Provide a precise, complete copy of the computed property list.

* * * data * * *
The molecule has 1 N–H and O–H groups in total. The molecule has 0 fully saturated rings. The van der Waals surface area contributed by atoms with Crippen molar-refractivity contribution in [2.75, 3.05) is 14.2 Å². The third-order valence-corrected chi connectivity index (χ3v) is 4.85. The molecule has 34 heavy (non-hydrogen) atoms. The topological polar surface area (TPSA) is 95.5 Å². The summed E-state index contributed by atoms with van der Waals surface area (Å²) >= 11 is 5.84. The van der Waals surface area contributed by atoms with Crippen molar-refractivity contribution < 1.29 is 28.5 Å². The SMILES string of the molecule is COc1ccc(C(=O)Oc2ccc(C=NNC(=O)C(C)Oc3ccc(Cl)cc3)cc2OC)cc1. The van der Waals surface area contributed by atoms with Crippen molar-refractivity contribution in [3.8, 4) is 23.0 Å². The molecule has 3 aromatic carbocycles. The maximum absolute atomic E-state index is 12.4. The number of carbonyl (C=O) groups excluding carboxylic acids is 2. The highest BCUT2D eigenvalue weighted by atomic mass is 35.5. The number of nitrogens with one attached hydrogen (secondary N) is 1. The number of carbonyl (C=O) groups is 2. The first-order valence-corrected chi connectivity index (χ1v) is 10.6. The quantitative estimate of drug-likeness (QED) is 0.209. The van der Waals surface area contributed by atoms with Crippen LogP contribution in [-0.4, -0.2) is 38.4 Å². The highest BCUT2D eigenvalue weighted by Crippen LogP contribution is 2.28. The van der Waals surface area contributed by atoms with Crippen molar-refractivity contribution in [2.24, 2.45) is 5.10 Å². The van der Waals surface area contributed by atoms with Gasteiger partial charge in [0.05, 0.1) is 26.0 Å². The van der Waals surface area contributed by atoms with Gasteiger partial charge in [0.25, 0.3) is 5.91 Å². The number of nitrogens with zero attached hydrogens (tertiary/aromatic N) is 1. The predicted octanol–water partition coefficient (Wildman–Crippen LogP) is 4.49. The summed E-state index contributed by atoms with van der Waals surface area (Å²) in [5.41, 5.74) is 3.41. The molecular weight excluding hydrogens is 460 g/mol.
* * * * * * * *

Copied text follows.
The molecule has 1 N–H and O–H groups in total. The molecule has 0 fully saturated rings. The van der Waals surface area contributed by atoms with Crippen molar-refractivity contribution in [2.75, 3.05) is 14.2 Å². The third-order valence-corrected chi connectivity index (χ3v) is 4.85. The molecule has 34 heavy (non-hydrogen) atoms. The topological polar surface area (TPSA) is 95.5 Å². The summed E-state index contributed by atoms with van der Waals surface area (Å²) >= 11 is 5.84. The van der Waals surface area contributed by atoms with Crippen molar-refractivity contribution < 1.29 is 28.5 Å². The SMILES string of the molecule is COc1ccc(C(=O)Oc2ccc(C=NNC(=O)C(C)Oc3ccc(Cl)cc3)cc2OC)cc1. The van der Waals surface area contributed by atoms with Crippen molar-refractivity contribution in [3.8, 4) is 23.0 Å². The molecule has 3 aromatic carbocycles. The maximum absolute atomic E-state index is 12.4. The number of carbonyl (C=O) groups excluding carboxylic acids is 2. The highest BCUT2D eigenvalue weighted by atomic mass is 35.5. The number of nitrogens with one attached hydrogen (secondary N) is 1. The number of carbonyl (C=O) groups is 2. The first-order valence-corrected chi connectivity index (χ1v) is 10.6. The quantitative estimate of drug-likeness (QED) is 0.209. The van der Waals surface area contributed by atoms with Crippen LogP contribution in [-0.4, -0.2) is 38.4 Å². The highest BCUT2D eigenvalue weighted by Crippen LogP contribution is 2.28. The van der Waals surface area contributed by atoms with Crippen molar-refractivity contribution in [2.24, 2.45) is 5.10 Å². The van der Waals surface area contributed by atoms with Gasteiger partial charge in [0.05, 0.1) is 26.0 Å². The van der Waals surface area contributed by atoms with Gasteiger partial charge in [0.25, 0.3) is 5.91 Å². The number of nitrogens with zero attached hydrogens (tertiary/aromatic N) is 1. The predicted octanol–water partition coefficient (Wildman–Crippen LogP) is 4.49. The summed E-state index contributed by atoms with van der Waals surface area (Å²) in [5.41, 5.74) is 3.41. The molecular weight excluding hydrogens is 460 g/mol.